Thursday, September 15, 2016

Tackle football. Phased out?

It's not likely, yet there are those that would advocate it. The recent elevated awareness on injuries has some people second guessing.

Some small town in South Carolina has taken the first step. They've eliminated tackle football until kids reach the age of 12. Sounds reasonable enough. When I went to grade school, back when one of the Roosevelts was President -- not sure which one -- it was a long time ago -- or maybe it was a Harrison -- we didn't even HAVE tackle football until junior high school. At least the organized version. Even pick-up games on the playground at recess were rare.

We must keep little Johnny or Joanie's precious body intact until they at least reach puberty -- right? But not everybody even agrees on that. There are many kids, and parents that would let them, that wish to play tackle at such a tender young age. And who is anybody else to tell them no?

Yet yours truly thinks tackle football at all levels will NEVER be phased out. Sure, I get it. It's a violent sport and sometimes tragic injuries can occur. Or symptoms can manifest later (from too many hits on the head) which result in any number of terrible outcomes down the road. Throw in broken bones, shredded ligaments and the like, and it can be downright dangerous.

But here's the thing. While kids at the high school level might not comprehend, or care, about the risks involved, does anybody really think "Friday night lights" is going to be abolished -- ever? There are towns, thousands of them across the nation, that LIVE for this stuff. Not just the players, but classmates, parents, alumni, and everyday citizens in the school district would scream bloody murder if high school tackle football went away. And no, flag football would not be a reasonable alternative.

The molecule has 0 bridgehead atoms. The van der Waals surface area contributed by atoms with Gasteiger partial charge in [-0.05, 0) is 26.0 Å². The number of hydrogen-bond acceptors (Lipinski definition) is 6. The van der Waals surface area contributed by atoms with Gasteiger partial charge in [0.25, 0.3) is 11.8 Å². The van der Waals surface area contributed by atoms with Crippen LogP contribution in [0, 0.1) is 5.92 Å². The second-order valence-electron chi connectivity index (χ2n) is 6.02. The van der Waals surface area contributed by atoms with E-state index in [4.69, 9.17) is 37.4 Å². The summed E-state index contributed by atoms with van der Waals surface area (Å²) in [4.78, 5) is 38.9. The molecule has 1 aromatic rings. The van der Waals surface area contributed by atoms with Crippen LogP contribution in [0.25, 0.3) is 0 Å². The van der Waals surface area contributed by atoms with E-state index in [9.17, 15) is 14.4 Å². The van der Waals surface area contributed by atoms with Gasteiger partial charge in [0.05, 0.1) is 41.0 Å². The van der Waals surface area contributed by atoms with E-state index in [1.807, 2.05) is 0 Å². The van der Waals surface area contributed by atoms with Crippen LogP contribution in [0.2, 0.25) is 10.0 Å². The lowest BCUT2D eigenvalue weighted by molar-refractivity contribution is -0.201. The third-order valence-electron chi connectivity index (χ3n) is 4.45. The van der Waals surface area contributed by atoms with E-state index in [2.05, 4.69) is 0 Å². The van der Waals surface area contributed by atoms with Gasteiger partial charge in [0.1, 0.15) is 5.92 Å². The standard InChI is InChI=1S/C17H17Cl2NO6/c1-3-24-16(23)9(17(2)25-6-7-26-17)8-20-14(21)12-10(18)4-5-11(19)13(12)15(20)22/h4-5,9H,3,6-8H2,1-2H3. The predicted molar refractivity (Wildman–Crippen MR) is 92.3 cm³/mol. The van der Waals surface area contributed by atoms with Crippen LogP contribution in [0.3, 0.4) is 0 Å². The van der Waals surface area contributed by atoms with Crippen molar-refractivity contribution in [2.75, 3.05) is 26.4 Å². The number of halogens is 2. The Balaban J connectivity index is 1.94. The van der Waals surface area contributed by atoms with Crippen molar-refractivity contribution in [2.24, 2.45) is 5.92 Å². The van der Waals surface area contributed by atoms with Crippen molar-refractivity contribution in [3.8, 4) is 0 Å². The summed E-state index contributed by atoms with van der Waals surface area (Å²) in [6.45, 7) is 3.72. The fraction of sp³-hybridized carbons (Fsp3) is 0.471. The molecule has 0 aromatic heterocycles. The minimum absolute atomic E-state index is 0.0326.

Certainly by the college level the young men know they can get hurt, but to some of them being good at football is the ONLY way they're ever getting to college. They play with the dream of....

Ultimately making it to the NFL. Only the very best ones, creme da le creme, will. Far less than 1%. Not even one per entire school district on average. And it's certainly not just the university players, coaches, and fans at stake if tackle football disappears. For many schools, football is a HUGE source of revenue. Not just the fans attending the games, but TV money and paraphernalia sales are in the millions.

Can anybody for one second even imagine college football going poof? It would be a disaster. Not going to happen.

Of course, most of the serious injuries we've heard about lately come from the NFL. It makes sense. Though the players are highly conditioned, at least most of them, and have the best equipment possible, these guys are faster and hit each other much harder than at the lower levels. Things are going to break and unseen damage is inevitable.

But let's get real. The pros make a lot of money and they go into this field fully knowing they're going to get banged, bruised, and possibly worse. Nobody makes them do this. In fact, the competition to get to the NFL is ferocious. For every one that makes it, there's at least another hundred that wished they had.